Dymph van den Boom, Rector Magnificus of the UvA: ‘We are extremely happy
that research proposals from such a large number of disciplines have been
accepted. It is fitting for a large-scale research university, and this record
number is proof that research at the UvA is of a very high standard.’
A total of 1086 researchers applied for a Veni grant from the NWO this year.
A total of 152 applications were accepted after having been assessed by a panel
of scientists from the Netherlands and abroad. Each researcher will receive an
amount of €250,000, which will allow them to conduct research for a period of
Research with an impact on society
The Veni grants represent a wide range of academic disciplines. A large
number of the studies are directly related to current social issues, with
researchers examining the causes of social isolation, rhythm in language
development and intellectual property law, among other things. Other projects
delve into gender differences in career choices, quantification in the form of
'Likes' on social media (among other forms) and the development of the universe.
Economics and Business
- Dr Thomas Buser (Economics of Markets and Organisations): Using
behavioural economics to understand gender differences in career choices
Men like to compete more than women, and Buser plans to investigate the causes
behind this difference between the genders as well as its consequences. Could
this account for the gender discrepancies in academic and vocational career
choices? Could gender differences in responding to feedback offer an
explanation? And do women experience more stress from competitive pressure than
- Dr Paul Bijl (Dutch Literature): Contested letters from the Dutch East
Indies: the transcultural appropriations of Kartini's writings since 1911
The Dutch letters written by Kartini (1879-1904), a Javanese woman, have been
translated into eight languages, and yet have remained excluded from the Dutch
literary canon. In his project, Bijl will research how Kartini's letters have
been used in Asia and in the west to describe visions on the role of women
during both the colonial and post-colonial periods.
- Dr Marjolijn Bol (Art History): Deceiving stuff: histories, functions,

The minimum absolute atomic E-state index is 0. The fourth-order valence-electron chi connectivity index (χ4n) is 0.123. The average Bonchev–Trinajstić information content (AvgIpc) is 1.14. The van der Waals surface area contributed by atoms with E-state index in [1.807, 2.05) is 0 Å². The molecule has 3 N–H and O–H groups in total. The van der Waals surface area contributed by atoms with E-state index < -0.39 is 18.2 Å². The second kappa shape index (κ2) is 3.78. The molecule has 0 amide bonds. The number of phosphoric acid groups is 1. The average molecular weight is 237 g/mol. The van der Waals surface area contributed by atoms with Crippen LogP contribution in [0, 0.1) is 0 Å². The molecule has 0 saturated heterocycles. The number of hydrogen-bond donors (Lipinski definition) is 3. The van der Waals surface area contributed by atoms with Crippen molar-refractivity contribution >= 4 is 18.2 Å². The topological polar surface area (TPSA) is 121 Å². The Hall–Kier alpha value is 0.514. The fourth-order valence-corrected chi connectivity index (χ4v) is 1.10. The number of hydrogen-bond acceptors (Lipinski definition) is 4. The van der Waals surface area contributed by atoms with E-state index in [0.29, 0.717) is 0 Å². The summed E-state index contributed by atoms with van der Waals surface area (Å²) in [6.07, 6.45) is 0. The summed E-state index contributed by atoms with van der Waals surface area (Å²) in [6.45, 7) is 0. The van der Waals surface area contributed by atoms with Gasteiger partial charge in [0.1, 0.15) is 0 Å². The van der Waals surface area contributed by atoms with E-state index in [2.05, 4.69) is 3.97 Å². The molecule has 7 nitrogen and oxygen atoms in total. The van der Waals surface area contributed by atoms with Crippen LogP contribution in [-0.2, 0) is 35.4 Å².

techniques, and effects of material mimesis
In our day-to-day lives, we are surrounded by deceptive materials: laminate
floors pretending to be wood, and the plastic kitchen bench that looks like
marble. This project examines the function and impact of this practice of
material imitation within the history of art and science.
- Dr Carolin Gerlitz (Media Studies): Numbering life. Metrics and measures
in digital media
Gerlitz researches the increasing quantification of social and cultural life
within social media, and the effects thereof. Quantification occurs in the form
of counting friends or 'Likes', popularity lists and algorithms. Such figures
not only measure people's social lives, but also transform them, making it
possible for third parties to assign economic value to social-media activities.
- Dr Djoeke van Netten (History): Hide and leak. Secrecy and openness in
overseas companies in the Dutch Golden Age
Secrets generate power, fear and desire. How did the Dutch overseas trading
companies (the Dutch East and West India Companies (VOC and WIC)) deal with
confidentiality and openness? Van Netten examines the seventeenth-century
practice of covering up and revealing information by seamen, merchants,
scientists and administrators. And how were spies, traitors and snitches dealt
- Dr Geert Boink (Cardiology): Biological pacemakers based on gene
In the Netherlands, thousands of pacemakers are implanted each year. Despite the
success of this kind of treatment, it still has significant shortcomings. In his
project, Boink plans to search for solutions by developing biological pacemakers
based on a new type of gene therapy.
- Dr Nienke Bosschaart (Biomedical Technology and Physics):Readings
Ill or premature babies sometimes require multiple needles per day in order to
take blood tests. The aim of Bosschaart's research is to take the same readings
in a non-invasive manner (i.e. needle-free) using a new technology:
- Dr Jan van den Bossche (Medical Biochemistry): Stop the big eaters, stop
The word 'macrophage' means 'big eater'. Macrophages destroy germs, however
during ASVD (atherosclerosis, or calcification of arteries) they consume too